Things for living with terror: a global history of the materialities of urban terror and security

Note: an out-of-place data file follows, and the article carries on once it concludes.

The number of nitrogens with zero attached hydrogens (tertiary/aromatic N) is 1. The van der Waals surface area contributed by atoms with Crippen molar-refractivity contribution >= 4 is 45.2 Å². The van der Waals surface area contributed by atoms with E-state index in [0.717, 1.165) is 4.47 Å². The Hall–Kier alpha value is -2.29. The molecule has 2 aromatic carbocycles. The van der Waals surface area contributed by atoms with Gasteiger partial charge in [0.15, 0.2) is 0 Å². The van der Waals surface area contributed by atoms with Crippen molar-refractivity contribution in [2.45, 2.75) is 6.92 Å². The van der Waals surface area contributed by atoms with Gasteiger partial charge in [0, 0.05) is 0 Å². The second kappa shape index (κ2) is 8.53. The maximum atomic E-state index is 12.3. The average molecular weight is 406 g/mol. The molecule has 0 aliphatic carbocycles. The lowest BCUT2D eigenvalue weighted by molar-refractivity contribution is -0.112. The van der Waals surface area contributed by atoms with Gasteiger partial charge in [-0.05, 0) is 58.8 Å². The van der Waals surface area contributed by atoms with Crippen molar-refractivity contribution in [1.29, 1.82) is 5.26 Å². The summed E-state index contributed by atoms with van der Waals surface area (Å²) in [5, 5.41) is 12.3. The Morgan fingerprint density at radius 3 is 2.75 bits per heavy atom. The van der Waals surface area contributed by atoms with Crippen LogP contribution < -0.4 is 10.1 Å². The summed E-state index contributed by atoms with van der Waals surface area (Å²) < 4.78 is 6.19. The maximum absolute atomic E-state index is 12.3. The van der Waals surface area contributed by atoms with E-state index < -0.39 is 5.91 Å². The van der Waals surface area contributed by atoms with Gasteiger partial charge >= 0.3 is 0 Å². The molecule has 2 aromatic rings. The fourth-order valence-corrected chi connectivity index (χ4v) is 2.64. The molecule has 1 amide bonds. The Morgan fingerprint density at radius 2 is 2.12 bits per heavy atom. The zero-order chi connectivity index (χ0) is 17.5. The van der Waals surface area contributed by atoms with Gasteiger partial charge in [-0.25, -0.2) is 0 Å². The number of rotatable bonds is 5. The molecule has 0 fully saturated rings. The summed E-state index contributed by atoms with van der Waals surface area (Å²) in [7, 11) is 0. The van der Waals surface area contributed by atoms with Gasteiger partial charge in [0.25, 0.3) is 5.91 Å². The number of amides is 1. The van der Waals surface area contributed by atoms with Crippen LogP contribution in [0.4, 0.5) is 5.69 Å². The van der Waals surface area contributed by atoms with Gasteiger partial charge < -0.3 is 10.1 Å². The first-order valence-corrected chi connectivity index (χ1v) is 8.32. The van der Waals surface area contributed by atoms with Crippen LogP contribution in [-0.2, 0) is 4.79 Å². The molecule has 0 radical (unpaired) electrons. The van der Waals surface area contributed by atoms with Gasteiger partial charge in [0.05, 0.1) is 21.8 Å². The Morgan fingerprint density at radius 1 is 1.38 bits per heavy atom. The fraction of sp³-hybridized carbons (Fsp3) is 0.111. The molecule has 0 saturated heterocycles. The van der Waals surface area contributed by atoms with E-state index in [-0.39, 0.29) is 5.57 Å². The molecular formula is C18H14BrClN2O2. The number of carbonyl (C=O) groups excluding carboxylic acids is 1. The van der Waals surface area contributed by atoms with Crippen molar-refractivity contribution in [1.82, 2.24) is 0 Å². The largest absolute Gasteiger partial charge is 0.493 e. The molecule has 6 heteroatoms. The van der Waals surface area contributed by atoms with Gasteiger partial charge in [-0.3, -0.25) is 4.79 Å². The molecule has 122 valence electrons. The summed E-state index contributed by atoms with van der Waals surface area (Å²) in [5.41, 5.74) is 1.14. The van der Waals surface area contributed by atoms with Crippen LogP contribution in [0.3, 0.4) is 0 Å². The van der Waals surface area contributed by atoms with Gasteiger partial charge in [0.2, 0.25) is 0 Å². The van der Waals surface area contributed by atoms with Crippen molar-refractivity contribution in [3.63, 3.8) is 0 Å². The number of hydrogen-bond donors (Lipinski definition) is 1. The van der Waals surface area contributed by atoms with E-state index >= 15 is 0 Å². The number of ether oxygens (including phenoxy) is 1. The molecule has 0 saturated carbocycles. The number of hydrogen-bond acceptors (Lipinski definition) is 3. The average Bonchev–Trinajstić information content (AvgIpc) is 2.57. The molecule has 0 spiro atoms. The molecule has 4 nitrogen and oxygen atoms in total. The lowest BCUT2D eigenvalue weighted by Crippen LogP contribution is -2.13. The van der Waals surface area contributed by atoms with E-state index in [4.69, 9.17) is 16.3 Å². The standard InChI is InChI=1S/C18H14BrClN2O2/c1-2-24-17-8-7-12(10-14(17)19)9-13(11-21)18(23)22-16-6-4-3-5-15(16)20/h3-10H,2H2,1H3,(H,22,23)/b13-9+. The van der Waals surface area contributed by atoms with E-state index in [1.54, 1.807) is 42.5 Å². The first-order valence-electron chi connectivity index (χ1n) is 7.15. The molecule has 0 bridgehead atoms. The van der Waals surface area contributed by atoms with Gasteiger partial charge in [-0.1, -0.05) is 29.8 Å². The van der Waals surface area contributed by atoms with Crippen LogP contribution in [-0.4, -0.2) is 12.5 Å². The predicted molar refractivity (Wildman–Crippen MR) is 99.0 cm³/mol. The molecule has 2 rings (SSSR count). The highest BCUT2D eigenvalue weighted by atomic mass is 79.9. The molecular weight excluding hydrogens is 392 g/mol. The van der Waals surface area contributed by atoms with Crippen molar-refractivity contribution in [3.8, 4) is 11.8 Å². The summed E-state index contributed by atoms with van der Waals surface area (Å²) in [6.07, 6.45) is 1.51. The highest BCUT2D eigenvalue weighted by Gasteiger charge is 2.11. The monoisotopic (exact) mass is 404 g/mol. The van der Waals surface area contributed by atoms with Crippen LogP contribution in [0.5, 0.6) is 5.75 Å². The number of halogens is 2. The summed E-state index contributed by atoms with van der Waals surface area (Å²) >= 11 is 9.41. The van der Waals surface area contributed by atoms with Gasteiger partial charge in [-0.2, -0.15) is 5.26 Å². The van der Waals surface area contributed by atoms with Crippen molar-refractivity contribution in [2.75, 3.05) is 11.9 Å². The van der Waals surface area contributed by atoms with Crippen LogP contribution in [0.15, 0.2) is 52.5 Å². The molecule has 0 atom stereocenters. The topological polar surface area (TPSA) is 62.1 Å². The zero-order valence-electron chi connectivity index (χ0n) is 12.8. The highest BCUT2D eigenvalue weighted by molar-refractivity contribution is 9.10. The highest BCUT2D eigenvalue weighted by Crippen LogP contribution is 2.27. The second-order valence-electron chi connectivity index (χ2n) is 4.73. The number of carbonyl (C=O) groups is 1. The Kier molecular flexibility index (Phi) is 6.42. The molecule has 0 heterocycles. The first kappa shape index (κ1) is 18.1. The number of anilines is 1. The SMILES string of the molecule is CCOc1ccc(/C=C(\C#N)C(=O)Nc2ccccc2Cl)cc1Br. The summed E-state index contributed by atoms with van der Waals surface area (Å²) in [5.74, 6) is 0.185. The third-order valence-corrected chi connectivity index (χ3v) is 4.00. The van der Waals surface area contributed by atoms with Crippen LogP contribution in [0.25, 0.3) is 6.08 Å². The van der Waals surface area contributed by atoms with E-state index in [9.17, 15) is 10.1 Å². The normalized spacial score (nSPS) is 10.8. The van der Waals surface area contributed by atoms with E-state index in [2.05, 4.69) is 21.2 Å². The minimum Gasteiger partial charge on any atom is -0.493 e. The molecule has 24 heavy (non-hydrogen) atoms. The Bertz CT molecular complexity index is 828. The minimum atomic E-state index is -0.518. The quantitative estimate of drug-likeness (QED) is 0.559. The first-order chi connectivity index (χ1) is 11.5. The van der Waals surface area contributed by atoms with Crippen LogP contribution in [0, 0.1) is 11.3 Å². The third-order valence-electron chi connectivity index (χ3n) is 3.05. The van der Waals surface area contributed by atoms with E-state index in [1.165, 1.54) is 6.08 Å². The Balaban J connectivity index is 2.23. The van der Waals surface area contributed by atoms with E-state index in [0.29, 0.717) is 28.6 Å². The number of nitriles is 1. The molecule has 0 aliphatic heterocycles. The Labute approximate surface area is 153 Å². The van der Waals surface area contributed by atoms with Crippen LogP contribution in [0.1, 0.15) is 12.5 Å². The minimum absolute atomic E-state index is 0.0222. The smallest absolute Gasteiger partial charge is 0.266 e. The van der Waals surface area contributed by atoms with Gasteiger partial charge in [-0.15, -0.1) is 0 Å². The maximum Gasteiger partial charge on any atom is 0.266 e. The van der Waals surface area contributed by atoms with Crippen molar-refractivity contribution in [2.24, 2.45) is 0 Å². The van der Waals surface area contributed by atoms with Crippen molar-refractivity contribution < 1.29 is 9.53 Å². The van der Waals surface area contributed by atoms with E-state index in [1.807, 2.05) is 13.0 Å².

This cultural history of urban terror and security look at how ordinary urban citizens have used technology to live with man-made terrors and threats from bombs. Technologically shaped fears’ and terrors’ importance for everyday urban life is studied through a history of urban ‘terrormindedness’ – widespread sociotechnical practices and behaviors related to man-made terror. The history is divided into airmindedness, c1900-1945, nuclearmindedness, 1945-c1990 and terrorismmindedness, c1990- today, each studied in a separate case study of a specific technology: gas mask use in WWII London, nuclear fallout shelters in Cold War New York, and car bomb barricades in Tel Aviv from the 1990s. The case studies have been chosen to explore a period’s central significant terrormindedness characteristics. Furthermore, each case is compared with a similar smaller study from a contrasting global urban context: the London case is contrasted by gas mask use in WWII Berlin, New York’s fallout shelters with Cold War Stockholm and Tel Aviv’s reaction to terrorism with Tokyo’s protective terrorist measures. This relativize, contrast and globalize the results. Primary source material are diaries, letters and interviews describing individuals’ emotions and behaviors related to fear and security to study what role technologies provide for urban civilians’ experience of terror and security. The study include longer study visits in the studied cities for archival research and interviews.